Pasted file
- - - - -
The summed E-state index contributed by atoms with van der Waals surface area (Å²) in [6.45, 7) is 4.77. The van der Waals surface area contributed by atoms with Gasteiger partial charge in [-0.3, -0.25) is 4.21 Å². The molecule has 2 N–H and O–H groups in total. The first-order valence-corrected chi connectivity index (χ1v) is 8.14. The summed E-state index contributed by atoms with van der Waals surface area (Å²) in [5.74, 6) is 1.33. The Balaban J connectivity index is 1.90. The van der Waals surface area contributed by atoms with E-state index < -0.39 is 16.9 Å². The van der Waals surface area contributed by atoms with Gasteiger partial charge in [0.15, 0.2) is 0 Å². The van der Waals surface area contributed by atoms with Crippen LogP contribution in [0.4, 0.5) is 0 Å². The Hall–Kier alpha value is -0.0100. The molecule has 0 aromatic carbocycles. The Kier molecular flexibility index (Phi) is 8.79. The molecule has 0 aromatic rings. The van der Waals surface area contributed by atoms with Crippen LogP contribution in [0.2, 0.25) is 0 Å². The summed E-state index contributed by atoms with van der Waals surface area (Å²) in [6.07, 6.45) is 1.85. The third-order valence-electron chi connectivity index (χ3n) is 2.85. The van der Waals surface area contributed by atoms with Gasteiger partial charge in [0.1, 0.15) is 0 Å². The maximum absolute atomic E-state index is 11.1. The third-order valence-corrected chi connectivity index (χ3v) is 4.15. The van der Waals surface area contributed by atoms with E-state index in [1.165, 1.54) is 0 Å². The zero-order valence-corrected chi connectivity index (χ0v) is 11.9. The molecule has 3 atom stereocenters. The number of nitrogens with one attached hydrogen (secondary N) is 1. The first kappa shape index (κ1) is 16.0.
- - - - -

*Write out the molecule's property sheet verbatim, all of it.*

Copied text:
The summed E-state index contributed by atoms with van der Waals surface area (Å²) in [6.45, 7) is 4.77. The van der Waals surface area contributed by atoms with Gasteiger partial charge in [-0.3, -0.25) is 4.21 Å². The molecule has 2 N–H and O–H groups in total. The first-order valence-corrected chi connectivity index (χ1v) is 8.14. The summed E-state index contributed by atoms with van der Waals surface area (Å²) in [5.74, 6) is 1.33. The Balaban J connectivity index is 1.90. The van der Waals surface area contributed by atoms with E-state index < -0.39 is 16.9 Å². The van der Waals surface area contributed by atoms with Gasteiger partial charge in [0.15, 0.2) is 0 Å². The van der Waals surface area contributed by atoms with Crippen LogP contribution in [0.4, 0.5) is 0 Å². The Hall–Kier alpha value is -0.0100. The molecule has 0 aromatic carbocycles. The Kier molecular flexibility index (Phi) is 8.79. The molecule has 0 aromatic rings. The van der Waals surface area contributed by atoms with Crippen LogP contribution in [0.2, 0.25) is 0 Å². The summed E-state index contributed by atoms with van der Waals surface area (Å²) in [6.07, 6.45) is 1.85. The third-order valence-electron chi connectivity index (χ3n) is 2.85. The van der Waals surface area contributed by atoms with Gasteiger partial charge in [0.1, 0.15) is 0 Å². The maximum absolute atomic E-state index is 11.1. The third-order valence-corrected chi connectivity index (χ3v) is 4.15. The van der Waals surface area contributed by atoms with E-state index in [1.165, 1.54) is 0 Å². The zero-order valence-corrected chi connectivity index (χ0v) is 11.9. The molecule has 3 atom stereocenters. The number of nitrogens with one attached hydrogen (secondary N) is 1. The first kappa shape index (κ1) is 16.0.